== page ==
4. It provides that recreational vehicles may be stored in side and rear yards behind a six-foot high opaque fence.

5. It prohibits recreational vehicle storage on front yards and driveways, subject to a grandfathering provision that gives owners of recreational vehicles as of the effective date of the ordinance 12 months to obtain a permit to store one recreational vehicle on a driveway or a parking pad adjacent to the driveway. The permit covers replacement recreational vehicles purchased by the permit holder, but the permit expires when the permit holder sells or ceases to occupy the residence.

6. It specifies maintenance standards for recreational vehicles in public view.

7. It imposes setback requirements for recreational vehicles stored on driveways and parking pads, which, as explained by the planning commission staff, are based on sight distance considerations related to vehicular and pedestrian safety.

8. It increases from 24 hours to 72 hours the length of time a recreational vehicle can be parked in a driveway for purposes of loading or unloading before or after a trip.

Disney filed suit against Concord seeking to thwart enforcement of the ordinance. Concord's motion for judgment on the pleadings was granted without leave to amend. Disney moved for reconsideration of the ruling and for leave to file an amended complaint. The court denied the motions by order filed on June 28, 2010,1 and this appeal ensued.


Disney contends that the court erred in granting the motion for judgment on the pleadings, and in denying leave to amend the complaint. The ruling on the motion for judgment on the pleadings is reviewed “de novo to determine whether the complaint states a cause of action as a matter of law.” (Shea Homes Limited Partnership v. County of Alameda (2003) 110 Cal.App.4th 1246, 1254 .) Denial of leave to amend after granting a motion for judgment on the pleadings is reviewed for abuse of discretion. (Foundation for Taxpayer & Consumer Rights v. Nextel Communications, Inc. (2006) 143 Cal.App.4th 131, 136.)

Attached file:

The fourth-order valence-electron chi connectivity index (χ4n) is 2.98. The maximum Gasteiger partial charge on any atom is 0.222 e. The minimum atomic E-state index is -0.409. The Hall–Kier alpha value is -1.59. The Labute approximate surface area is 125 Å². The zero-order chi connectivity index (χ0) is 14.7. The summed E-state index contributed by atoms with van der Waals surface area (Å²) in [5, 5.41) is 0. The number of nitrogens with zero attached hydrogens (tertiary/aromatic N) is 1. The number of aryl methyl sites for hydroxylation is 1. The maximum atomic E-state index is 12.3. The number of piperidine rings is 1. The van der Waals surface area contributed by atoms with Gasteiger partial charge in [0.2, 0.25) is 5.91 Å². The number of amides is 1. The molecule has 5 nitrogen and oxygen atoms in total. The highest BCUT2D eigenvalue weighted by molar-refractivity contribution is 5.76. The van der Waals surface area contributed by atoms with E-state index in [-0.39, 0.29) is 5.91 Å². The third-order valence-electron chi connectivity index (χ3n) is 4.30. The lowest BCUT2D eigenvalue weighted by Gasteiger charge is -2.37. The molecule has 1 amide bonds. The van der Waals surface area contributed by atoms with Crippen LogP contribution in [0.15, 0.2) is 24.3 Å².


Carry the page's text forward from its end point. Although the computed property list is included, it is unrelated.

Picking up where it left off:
Disney's main argument is that the ordinance exceeded Concord's police power. As this court stated in Ratkovich v. City of San Bruno (1966) 245 Cal.App.2d 870 (Ratkovich ): “ ‘Where it is urged that a municipal ordinance does not constitute a proper exercise of the police power, the inquiry of the court is limited to determining (1) whether the object of the ordinance is one for which the police power may be properly invoked and, if so, (2) whether the ordinance bears a reasonable and substantial relation to the object sought to be attained.’ [Citations.] In the exercise of its police power a legislative body is vested with a broad discretion to determine not only what the public interests require but what measures are necessary for the protection of such interests. [Citations.] Every intendment is to be indulged in by the courts in favor of the validity of its exercise. [Citations.]

“The determination by the legislative body of the facts warranting its action will not be set aside or disregarded by the courts unless the legislative decision is clearly and palpably wrong and such error appears beyond a rational doubt from facts or evidence which cannot be controverted. [Citations.] The courts will not nullify laws enacted under the police power unless they are manifestly unreasonable, arbitrary or capricious, having no real or substantial relation to the public health, safety, morals or general welfare. [Citations.] A court is not concerned with the wisdom or policy of the law and cannot substitute its judgment for that of the legislative body if there is any reasonable justification for the latter's action. [Citations.] If reasonable minds might differ as to the reasonableness of the ordinance [citations], or if the reasonableness of the ordinance is fairly debatable [citations], the ordinance must be upheld․ ‘In considering the scope or nature of appellate review in a case of this type we must keep in mind the fact that the courts are examining the act of a coordinate branch of the government—the legislative—in a field in which it has paramount authority, and not reviewing the decision of a lower tribunal or of a factfinding body. Courts have nothing to do with the wisdom of laws or regulations, and the legislative power must be upheld unless manifestly abused so as to infringe on constitutional guaranties.’ [Citation.]” (Id. at pp. 878879.)